The Teamsters are continuing a strike against Amazon, arguing that the company has engaged in unfair labor practices and has forced drivers to work in hot vans without air conditioning or water.
“It’s unacceptable that we are making deliveries in 100-degree temperatures without enough water or working air conditioning,” said Heath Lopez, a striking Amazon driver… “We are on strike to stop Amazon’s unfair labor practices. It’s time for Amazon to take responsibility for our safety.”Teamsters Press Release, August 15, 2023
In Colorado, drivers are suing Amazon over a lack of breaks and being forced by unrelenting schedules to pee in bottles. How can we expect drivers working under such inhumane conditions to drive a little bit out of their way to avoid blocking a bike lane? The answer: we can’t.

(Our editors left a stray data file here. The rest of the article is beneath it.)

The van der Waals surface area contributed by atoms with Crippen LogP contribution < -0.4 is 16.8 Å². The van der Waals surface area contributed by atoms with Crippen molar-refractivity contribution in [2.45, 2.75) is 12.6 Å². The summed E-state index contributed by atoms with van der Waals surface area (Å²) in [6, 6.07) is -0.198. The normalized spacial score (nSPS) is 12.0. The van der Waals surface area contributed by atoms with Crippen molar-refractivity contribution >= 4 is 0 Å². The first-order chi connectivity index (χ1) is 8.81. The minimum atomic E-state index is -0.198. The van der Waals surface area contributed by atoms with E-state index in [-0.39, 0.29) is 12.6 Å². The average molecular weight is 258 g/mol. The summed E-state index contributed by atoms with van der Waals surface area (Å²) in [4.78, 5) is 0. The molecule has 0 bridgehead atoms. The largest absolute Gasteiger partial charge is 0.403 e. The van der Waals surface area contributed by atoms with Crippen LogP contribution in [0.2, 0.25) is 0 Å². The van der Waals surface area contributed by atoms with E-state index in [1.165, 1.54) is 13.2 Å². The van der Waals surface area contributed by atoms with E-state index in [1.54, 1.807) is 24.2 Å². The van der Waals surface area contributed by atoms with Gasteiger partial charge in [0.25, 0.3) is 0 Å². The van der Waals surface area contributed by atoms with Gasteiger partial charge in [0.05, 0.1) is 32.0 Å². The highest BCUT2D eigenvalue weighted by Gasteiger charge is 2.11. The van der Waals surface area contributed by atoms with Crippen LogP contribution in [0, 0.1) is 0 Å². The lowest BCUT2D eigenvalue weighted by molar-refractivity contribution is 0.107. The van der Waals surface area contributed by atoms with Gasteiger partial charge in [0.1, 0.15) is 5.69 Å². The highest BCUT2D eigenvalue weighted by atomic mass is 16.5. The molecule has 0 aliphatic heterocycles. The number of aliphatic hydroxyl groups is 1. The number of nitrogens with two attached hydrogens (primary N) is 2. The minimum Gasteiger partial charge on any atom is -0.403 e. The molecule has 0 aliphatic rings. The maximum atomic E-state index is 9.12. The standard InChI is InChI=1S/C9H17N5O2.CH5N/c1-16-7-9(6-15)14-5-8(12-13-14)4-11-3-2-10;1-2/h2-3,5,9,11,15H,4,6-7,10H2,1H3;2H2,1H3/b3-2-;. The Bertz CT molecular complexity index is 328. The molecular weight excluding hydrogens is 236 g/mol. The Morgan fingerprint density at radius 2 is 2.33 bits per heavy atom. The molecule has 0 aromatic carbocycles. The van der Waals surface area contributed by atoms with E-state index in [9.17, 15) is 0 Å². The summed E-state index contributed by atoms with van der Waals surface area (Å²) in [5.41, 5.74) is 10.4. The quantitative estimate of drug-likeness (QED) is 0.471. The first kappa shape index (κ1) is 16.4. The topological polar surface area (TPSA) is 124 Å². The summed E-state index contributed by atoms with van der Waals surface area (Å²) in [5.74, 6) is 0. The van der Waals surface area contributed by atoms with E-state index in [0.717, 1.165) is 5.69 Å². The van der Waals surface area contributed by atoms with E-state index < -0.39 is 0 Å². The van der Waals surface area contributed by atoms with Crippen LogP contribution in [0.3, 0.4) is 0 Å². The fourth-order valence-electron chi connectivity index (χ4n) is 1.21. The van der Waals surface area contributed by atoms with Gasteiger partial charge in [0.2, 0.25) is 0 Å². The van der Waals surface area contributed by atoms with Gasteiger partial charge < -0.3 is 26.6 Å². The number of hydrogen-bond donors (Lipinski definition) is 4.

Thus, the third lesson is: This situation isn’t really the drivers’ fault.
So, what can even be done? Personally, this question has led me down a road of frustration and despair. I’ve tried talking to drivers, only to be met with universal indifference. I’ve tried yelling at them, but doing so feels horrible because, again, this isn’t really their fault.
I’ve tried Tweeting about it, which elicits a bot reply like this:
Thanks, “Norm”, but when I posted a picture of your independent contractors violating the law on your company’s behalf, I kinda hoped you’d initiate an investigation without forcing me to log into an account to file a complaint so that it can be processed by your algorithm.
I’ve even tried to flag down a cop and ask them to issue a ticket. Recently I tried this in downtown Minneapolis. The cop just shrugged, rolled up his window and drove away. Alas, this is the fourth lesson: The police aren’t going to help.